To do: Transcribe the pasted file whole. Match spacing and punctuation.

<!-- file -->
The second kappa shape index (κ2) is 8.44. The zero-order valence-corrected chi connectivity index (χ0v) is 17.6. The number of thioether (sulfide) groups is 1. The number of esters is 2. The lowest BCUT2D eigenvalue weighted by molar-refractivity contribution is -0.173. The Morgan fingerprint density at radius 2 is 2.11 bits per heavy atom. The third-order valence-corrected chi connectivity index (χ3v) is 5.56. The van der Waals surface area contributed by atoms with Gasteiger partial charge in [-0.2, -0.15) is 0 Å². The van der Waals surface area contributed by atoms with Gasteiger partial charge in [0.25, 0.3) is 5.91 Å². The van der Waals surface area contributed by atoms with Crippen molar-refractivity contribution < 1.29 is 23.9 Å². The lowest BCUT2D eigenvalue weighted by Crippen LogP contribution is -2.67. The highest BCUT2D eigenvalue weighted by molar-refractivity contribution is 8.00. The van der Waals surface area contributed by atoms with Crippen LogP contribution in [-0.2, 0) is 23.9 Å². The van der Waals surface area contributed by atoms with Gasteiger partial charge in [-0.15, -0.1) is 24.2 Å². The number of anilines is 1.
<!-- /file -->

The second kappa shape index (κ2) is 8.44. The zero-order valence-corrected chi connectivity index (χ0v) is 17.6. The number of thioether (sulfide) groups is 1. The number of esters is 2. The lowest BCUT2D eigenvalue weighted by molar-refractivity contribution is -0.173. The Morgan fingerprint density at radius 2 is 2.11 bits per heavy atom. The third-order valence-corrected chi connectivity index (χ3v) is 5.56. The van der Waals surface area contributed by atoms with Gasteiger partial charge in [-0.2, -0.15) is 0 Å². The van der Waals surface area contributed by atoms with Gasteiger partial charge in [0.25, 0.3) is 5.91 Å². The van der Waals surface area contributed by atoms with Crippen molar-refractivity contribution < 1.29 is 23.9 Å². The lowest BCUT2D eigenvalue weighted by Crippen LogP contribution is -2.67. The highest BCUT2D eigenvalue weighted by molar-refractivity contribution is 8.00. The van der Waals surface area contributed by atoms with Crippen LogP contribution in [-0.2, 0) is 23.9 Å². The van der Waals surface area contributed by atoms with Gasteiger partial charge in [-0.15, -0.1) is 24.2 Å². The number of anilines is 1.